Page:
Two women from Vancouver are rowing into the history books

Leanne Zrum and Rebecca Berger set out to be first Canadians to row across the Pacific

About two and a half years ago, Rebecca Berger approached fellow rower Leanne Zrum at a local gym with an interesting proposal.

“I asked if she wanted to row to Hawaii with me,” Berger says. “And here we are.”

They are currently sitting in the airplane-like boat that will take them 3,900 kilometres from Monterey Bay, California to Honolulu, Hawaii as one of 14 teams in the inaugural Great Pacific Race in June. Should all go well, they’ll be the first Canadians ever to row the Pacific Ocean unassisted.

“When she asked me, I thought it was a great idea,” Zrum says. “I thought about it for a while and the more I thought about it, the cooler it seemed. You only live once.”

In two-hour shifts, the pair will take turns rowing, allowing minimal time for rest and making it a true test of physical and mental endurance.

“For me, it’s a whole new level of challenge,” says Zrum, who, like Berger, has competed in rowing on an international level. “Not just physical, but mental and psychological.”

Berger and Zrum are also raising money for the David Suzuki Foundation to increase awareness of ocean health issues.

“I admire the efforts the work of [the foundation’s] programs,” Berger says. “I wanted to help support everything they’re doing for BC and Canada. Growing up in Vancouver, I’ve respected them for a long time.”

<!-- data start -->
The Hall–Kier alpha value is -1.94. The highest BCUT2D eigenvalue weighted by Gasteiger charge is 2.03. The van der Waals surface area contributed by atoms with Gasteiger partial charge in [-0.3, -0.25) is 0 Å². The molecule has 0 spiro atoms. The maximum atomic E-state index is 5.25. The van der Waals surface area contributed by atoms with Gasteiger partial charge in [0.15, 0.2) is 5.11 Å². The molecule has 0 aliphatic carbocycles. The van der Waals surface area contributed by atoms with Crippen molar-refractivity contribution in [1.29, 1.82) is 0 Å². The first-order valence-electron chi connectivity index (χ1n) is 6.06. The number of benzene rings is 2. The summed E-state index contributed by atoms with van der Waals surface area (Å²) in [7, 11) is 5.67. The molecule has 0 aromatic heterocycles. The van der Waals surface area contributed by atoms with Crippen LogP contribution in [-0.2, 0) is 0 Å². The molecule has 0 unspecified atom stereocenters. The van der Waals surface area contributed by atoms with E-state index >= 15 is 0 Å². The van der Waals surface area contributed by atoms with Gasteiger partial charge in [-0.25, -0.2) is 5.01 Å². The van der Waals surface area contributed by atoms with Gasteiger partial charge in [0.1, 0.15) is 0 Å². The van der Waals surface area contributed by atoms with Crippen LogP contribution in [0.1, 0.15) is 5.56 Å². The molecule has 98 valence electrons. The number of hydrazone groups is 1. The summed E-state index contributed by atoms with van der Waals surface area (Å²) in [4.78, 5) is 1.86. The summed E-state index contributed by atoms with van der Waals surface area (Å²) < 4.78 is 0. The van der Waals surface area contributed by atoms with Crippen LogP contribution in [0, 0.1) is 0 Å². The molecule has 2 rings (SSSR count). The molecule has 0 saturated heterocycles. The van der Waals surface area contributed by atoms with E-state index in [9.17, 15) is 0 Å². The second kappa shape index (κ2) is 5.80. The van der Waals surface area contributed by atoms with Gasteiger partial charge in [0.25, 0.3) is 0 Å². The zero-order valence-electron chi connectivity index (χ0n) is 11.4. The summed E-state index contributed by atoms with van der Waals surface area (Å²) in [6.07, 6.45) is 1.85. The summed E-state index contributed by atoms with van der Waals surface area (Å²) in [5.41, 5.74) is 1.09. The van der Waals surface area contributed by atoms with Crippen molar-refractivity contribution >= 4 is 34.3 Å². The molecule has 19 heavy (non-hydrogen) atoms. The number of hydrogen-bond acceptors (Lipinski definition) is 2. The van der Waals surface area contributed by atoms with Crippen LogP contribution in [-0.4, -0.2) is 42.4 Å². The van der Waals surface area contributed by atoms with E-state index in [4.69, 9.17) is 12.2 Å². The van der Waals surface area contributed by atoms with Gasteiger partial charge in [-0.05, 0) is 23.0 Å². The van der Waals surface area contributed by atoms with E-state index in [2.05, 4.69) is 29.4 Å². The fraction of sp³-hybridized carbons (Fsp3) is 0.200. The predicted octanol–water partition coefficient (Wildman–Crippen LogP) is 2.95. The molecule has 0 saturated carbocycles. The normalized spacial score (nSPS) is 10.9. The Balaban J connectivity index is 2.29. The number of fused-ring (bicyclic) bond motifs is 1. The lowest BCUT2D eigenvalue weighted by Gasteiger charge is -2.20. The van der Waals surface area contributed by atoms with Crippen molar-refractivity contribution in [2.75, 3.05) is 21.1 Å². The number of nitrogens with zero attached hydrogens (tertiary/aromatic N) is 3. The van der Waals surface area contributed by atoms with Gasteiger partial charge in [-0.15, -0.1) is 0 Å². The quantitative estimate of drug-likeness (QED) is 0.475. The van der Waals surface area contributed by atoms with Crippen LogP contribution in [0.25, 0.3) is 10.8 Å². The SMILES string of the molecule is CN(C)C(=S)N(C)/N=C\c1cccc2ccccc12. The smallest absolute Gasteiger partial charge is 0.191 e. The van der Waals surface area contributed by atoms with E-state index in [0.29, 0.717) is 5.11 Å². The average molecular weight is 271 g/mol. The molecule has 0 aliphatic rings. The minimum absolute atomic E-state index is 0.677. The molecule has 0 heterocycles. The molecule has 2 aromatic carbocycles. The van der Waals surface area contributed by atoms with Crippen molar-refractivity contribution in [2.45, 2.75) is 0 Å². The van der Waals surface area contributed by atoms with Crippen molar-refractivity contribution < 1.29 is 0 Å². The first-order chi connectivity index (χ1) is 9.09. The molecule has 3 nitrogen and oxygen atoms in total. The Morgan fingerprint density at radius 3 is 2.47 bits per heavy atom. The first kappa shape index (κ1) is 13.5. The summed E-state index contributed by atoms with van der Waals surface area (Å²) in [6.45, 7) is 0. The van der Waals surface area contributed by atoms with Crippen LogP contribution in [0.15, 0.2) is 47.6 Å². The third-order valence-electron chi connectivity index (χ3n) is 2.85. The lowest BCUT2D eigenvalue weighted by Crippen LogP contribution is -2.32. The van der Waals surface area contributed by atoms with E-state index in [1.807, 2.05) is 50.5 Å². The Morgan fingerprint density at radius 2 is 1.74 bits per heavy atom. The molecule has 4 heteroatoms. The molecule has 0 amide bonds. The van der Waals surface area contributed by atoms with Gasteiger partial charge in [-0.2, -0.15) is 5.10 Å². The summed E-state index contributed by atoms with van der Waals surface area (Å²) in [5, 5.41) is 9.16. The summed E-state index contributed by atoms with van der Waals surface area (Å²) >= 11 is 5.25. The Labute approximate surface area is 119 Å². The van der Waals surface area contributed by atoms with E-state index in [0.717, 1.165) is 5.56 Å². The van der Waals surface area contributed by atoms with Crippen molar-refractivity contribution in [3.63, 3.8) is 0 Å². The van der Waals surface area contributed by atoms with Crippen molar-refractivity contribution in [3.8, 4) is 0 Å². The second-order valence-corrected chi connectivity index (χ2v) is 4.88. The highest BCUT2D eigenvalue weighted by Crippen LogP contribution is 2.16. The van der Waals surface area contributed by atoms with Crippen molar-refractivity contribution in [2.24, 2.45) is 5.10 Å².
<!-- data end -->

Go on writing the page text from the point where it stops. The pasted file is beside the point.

“It’s kind of about bringing awareness to sustainability issues around this humongous natural resource,” Zrum says, pointing at the water in English Bay. “It all seems infinite — but it’s not, it’s finite.”

Using a foot-controlled steering system, the 22-foot fibreglass boat is equipped with three sets of oars, a water desalinator as well as solar panels on the back to power the navigation, communication and video systems. The front of the boat has a small sleeping compartment and four round, airtight compartments line the sides for food and any other essentials (“like chocolate and instant coffee”).

Berger says that she couldn’t have found a better partner to go on this expedition with.

“She’s perfect for me to do this,” Berger says looking at Zrum. “We’ve had some disagreements during preparation, we haven’t seen eye to eye on some things, but how we deal with it, in a productive and constructive way, gives me the confidence that we can do this. Communication is key.”

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Bergen Zrum rowing

Even after hundreds of hours of working out and training, the women are confident but not cocky about what they’re about to do.

“We have huge amount of respect for the environment we’re going into and not taking any of it lightly at all,” Zrum says. “We’ve both been hammered by the ocean before; we know what it’s like. It’ll trash you whenever it wants to trash you.”
To deal with the unpredictability of the ocean and technology, they have many backup plans in place.

“We call them our Oh Shit plans,” Berger says laughing. “We have lots of those.”

She says they’re counting on their senses of humour, magnetic travel games such as Othello and music to maintain some sanity during the journey. So what is on the rowing soundtrack so far?

“Eye of the Tiger,” Zrum says laughing.

“It’ll be a good time to explore other genres,” she responds with a laugh. “But no gangster rap.”

“No gangster rap? Why not?” Zrum asks.

“I think it’ll make me angry out there,” Berger says.

The send-off party is at Jericho Sailing Club on April 13 and a fundraiser is at Icebreaker on West 4th on April 23. To make a donation online or to see updates on their adventure, go to


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